“Rhode Islanders will have a clear choice this November between re-electing President Obama and Congressman Cicilline so we can get our state back on the right track, or voting for Mitt Romney, Brendan Doherty, and the Washington Republicans who got us into this mess to begin with.”

In the 30 second spot, Doherty emphasizes his support for Romney at a March 3, 2012 candidate forum, saying, “I think he’d be fantastic for Rhode Island.”

In January 2012, Doherty formally endorsed Romney for President, describing him as a “proven leader.”  In the same month, Doherty traveled to New Hampshire to campaign for Romney and was later introduced to the Republican presidential nominee by former Rhode Island Governor Don Carcieri.

The political spot also outlines areas where Romney and Doherty agree on policy – including their support for repealing President Obama’s historic health care reform law, as well as their mutual opposition to reproductive freedoms for women and the Buffett Rule that would require millionaires to pay at least the same tax rate as the middle class.

As the Dust Settles…

Here are questions that voters in Congressional District 1 must ask themselves before they enter the polls in the November election:

Can Doherty successfully repackage himself as a moderate Republican?  If so, with a Republican-controlled House, captured by a radical Tea Party who philosophically opposes political compromise, as a moderate Republican will he vote for  Democratic initiatives that the majority of his Democratic constituents support.  Or can he stand the “heat in the kitchen” and vote against his House Republican leadership.

Can the voters forgive the former Providence Mayor, now their Congressman, for his statements made about the fiscal health of his City as he left office?  If so, they must determine if it is more important to keep this seat Democratic, in hopes of bringing the political party back to power in that Chamber.

With the November election looming, the Cicilline-Doherty political battle, truly becomes the classic “He said, She said,” debate, with the voters ultimately finding out the truth in the New Congress.

Herb Weiss is a Pawtucket-based freelance writer who covers aging, health care and medical issues.

On the Political Art of Compromise

          Published on August 3, 2012, Pawtucket Times

          The bipartisan spirit is briefly alive and well inside the Beltway.  With the Presidential and Congressional elections looming, just a little more than three months away, top Democratic and Republican Leadership this week forged an agreement to pass a “continuing resolution” to keep the federal government afloat for six months after the current budget year ends at the end of September.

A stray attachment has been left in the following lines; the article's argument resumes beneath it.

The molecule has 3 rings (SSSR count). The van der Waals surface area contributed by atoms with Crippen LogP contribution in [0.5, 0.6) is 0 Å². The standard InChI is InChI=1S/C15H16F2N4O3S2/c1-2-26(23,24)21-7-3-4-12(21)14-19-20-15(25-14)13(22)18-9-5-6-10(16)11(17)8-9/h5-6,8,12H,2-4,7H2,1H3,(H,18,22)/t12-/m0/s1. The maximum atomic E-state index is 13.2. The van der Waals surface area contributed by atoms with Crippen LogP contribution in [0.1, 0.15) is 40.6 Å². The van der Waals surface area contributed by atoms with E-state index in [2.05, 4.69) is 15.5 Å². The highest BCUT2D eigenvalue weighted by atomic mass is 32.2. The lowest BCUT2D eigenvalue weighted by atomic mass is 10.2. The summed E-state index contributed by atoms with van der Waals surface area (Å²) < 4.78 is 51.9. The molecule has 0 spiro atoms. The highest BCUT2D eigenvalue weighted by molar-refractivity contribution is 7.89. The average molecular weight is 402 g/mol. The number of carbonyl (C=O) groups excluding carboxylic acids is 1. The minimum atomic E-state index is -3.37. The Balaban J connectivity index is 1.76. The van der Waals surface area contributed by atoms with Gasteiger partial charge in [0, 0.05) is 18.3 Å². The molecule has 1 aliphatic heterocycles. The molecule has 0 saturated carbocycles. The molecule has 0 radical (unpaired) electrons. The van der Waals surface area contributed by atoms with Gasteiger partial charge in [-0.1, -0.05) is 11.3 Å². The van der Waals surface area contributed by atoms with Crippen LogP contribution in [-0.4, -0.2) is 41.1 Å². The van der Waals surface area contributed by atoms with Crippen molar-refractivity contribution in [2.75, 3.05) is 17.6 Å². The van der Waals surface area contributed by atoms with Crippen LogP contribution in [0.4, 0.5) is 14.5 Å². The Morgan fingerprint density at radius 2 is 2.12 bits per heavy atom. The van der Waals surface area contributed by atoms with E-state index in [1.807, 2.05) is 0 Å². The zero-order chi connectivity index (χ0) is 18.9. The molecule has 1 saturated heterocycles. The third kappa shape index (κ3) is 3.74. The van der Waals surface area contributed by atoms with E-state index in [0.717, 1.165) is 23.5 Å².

Politically speaking, who wants to face the wrath of American voters fueled by the possibility of a government shut down before Election Day on November 6, 2012?  Not our lawmakers.

           After the upcoming November election, America’s political system may well become more polarized creating Congressional gridlock, if Tea Party candidates come to Washington, DC supporting the philosophy of  “no-compromise.”  If this occurs major policy decisions like reforming the nation’s retirement system and keeping Medicare afloat might happen only when the proverbial “Hell freezes over.”

Tea Party on the Rampage

         Tea Party backed candidate, Ted Cruz, won the Texas Republican Senate primary this week, potentially tilting the Senate toward the right if he wins in November. Over the years, we have seen moderate Republicans toppled by candidates aligned to the Tea Party who view working across the aisle as a weakness and compromise as a political sin.

        In one instance, Sen. Richard Lugar of Indiana, a six-term GOP Senator lost his Republican primary race two months ago against State Treasurer Richard Mourdock, who was backed by a coalition of Tea Party-aligned groups.  In his concession speech, the 80 year old Lugar warned Mourdock  that his goal of riding “the Republican Party of those who stray from orthodoxy as they see it” won’t be able to problem solve or govern.” The longest serving Senator in the State’s history also warned that “unless he modifies his approach, he will achieve little as a legislator.”  

       Last February, Senator Olympia Snow, of Maine, chose voluntary to walk away from the U.S. Senate after being a moderate voice in that chamber of 33 years, noting her decision was based on intense partisan bickering that now echoes throughout the Halls of Congress. 

       “Politics has been defined as the art of the possible.  That means compromise on both sides is needed to move the public business forward,” says Susan Sweet, a well-know lobbyist and consultant for nonprofit agencies and causes.  While the Democratic Party encompasses people of wide philosophies, the Republican party has become a party of “intransient idealogues,” observes Sweet. “Their sharp turn to the right has distanced and alienated moderate Republicans who previously formed a bridge for compromise and progress.  Moderates, like the late Senator Nelson Rockefeller of New York and the late Senator John Chafee were examples of the politicians who knew the art of politics, how to negotiate and when to compromise.

Reaching Across the Aisle